It is the stuff of nightmares for some, but scientists are getting up close and personal with great white sharks around New Zealand in an effort to protect them.
Scientists have tagged 23 great white sharks near Stewart Island in an effort to follow their movements and to try to stop them from being accidentally caught in nets and lines.
The project is now several years old and Niwa principal scientist Dr Malcolm Francis says colleagues have perfected their tagging skill.
A berley of tuna oil and minced tuna is used to attract the sharks to the boat and a long pole then injects a tag into the muscle below the dorsal fin.
"The tagger has to focus intensely on that part of the shark, and decide in a split second when to attempt the tagging.
"If he is slightly too early or too late, there is a danger that the tag will not end up in the right place. The team has become much more skilful at doing this after several years of tagging," said Dr Francis.
The sharks were tagged and photographed under water so they could be identified, allowing scientists to study their habitat and behaviour, and to find out when they inhabit different locations.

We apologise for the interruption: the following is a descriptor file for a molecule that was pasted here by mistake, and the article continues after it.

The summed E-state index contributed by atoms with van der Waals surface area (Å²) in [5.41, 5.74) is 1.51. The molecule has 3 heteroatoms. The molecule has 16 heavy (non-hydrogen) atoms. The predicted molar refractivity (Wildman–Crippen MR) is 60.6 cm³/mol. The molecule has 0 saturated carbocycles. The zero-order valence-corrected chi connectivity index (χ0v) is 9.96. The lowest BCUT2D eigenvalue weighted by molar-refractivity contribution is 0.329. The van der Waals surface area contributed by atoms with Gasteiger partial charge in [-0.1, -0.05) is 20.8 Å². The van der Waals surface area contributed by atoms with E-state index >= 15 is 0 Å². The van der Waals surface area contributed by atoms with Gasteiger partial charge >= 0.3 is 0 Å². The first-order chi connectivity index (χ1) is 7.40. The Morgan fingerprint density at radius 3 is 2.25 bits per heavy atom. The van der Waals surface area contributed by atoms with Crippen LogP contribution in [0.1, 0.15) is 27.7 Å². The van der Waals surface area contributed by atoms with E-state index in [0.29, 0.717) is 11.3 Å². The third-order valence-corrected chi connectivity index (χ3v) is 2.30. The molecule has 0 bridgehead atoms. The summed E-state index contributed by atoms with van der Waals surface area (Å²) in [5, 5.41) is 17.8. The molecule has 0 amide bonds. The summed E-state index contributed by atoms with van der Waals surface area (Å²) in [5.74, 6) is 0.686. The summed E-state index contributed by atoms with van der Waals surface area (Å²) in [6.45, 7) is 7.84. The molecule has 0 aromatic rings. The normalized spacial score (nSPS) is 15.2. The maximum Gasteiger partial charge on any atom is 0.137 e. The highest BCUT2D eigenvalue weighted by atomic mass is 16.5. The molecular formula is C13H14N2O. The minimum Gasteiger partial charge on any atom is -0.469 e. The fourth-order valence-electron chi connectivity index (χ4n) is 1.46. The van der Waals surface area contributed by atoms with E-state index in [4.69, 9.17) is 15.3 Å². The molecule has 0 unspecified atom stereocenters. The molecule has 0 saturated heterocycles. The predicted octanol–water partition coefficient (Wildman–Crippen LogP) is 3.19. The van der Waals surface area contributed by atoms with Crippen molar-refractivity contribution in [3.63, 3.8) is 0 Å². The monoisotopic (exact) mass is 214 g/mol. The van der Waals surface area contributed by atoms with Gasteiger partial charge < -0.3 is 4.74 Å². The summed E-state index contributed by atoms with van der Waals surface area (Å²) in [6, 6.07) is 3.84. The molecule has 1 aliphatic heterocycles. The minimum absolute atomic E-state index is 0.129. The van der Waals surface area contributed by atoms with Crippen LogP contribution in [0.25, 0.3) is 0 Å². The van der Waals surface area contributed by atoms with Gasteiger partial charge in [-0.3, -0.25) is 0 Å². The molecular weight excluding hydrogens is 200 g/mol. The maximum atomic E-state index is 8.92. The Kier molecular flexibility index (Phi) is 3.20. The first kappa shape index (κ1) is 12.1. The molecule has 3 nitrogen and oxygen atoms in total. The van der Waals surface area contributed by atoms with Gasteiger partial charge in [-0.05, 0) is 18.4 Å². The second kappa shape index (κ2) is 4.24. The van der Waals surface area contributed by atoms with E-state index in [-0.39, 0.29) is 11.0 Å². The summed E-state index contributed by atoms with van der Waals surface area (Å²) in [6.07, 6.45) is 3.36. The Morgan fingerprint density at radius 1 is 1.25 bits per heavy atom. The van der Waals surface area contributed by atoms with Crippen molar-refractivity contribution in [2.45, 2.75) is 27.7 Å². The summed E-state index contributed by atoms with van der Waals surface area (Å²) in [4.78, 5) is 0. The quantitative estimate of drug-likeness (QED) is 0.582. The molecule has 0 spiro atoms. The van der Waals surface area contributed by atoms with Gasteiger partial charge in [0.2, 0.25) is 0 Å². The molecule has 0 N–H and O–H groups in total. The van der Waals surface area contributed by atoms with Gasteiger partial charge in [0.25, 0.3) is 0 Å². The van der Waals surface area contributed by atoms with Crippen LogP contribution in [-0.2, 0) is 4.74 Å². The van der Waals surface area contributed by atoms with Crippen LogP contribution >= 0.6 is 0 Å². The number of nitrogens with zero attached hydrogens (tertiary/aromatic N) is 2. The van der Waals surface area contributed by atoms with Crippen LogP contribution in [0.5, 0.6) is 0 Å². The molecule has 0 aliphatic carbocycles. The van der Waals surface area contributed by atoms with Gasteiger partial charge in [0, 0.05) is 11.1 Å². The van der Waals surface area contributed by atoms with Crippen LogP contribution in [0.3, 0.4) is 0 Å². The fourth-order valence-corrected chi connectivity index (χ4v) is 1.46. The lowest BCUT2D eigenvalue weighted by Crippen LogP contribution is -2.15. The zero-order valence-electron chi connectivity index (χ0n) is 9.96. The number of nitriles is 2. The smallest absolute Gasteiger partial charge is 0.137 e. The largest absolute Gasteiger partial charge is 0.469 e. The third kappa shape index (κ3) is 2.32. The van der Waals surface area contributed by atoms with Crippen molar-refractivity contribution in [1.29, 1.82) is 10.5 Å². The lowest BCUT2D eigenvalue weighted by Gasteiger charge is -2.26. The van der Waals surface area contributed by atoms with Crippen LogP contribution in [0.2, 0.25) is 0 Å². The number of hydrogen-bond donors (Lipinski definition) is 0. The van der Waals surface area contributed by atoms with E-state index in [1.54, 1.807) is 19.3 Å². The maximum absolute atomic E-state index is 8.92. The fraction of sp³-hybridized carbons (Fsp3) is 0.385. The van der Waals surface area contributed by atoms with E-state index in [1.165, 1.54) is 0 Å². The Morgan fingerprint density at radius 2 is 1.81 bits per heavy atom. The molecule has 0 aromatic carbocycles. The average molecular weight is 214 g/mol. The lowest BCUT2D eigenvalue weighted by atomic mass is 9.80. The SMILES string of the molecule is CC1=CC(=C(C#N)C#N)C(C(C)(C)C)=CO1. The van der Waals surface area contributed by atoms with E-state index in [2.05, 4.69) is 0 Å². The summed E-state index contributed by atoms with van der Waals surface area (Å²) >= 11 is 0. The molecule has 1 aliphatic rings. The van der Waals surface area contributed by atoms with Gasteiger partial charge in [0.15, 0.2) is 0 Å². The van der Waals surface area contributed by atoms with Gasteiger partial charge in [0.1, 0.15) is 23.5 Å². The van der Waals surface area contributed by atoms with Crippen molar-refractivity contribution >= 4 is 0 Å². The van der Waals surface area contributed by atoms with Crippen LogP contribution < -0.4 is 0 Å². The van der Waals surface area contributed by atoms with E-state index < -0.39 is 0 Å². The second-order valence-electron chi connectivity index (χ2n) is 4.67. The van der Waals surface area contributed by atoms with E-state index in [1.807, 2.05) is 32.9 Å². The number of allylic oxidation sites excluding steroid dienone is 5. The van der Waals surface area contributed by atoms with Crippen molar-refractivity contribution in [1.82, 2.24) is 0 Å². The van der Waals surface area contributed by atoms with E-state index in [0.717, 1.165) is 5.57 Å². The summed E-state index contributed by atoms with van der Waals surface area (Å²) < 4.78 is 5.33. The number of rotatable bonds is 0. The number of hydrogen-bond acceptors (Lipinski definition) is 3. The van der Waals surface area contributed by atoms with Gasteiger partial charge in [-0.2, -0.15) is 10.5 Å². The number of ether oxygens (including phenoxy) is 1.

Many of those tagged are "local identities" which have been recorded in the same place in previous years, said Dr Francis.
Scientists from the National Institute of Water and Atmospheric Research (Niwa), Department of Conservation (DoC), and University of Auckland want to know the size of the population in New Zealand, and to reduce the chances of the sharks being accidentally caught.
Pop-up tags used will record depth, location and temperature over a year and transmit the data via satellite.
Acoustic tags, accurate to within a few hundred metres, are also used to show where sharks go by sending out a coded pinging sound unique to every shark. The tag batteries last two years.
Data loggers, many placed on moorings around northeastern Stewart Island and Ruapuke Island, record when each shark is present by detecting their "pings".
The data will be downloaded from the loggers every three to six months.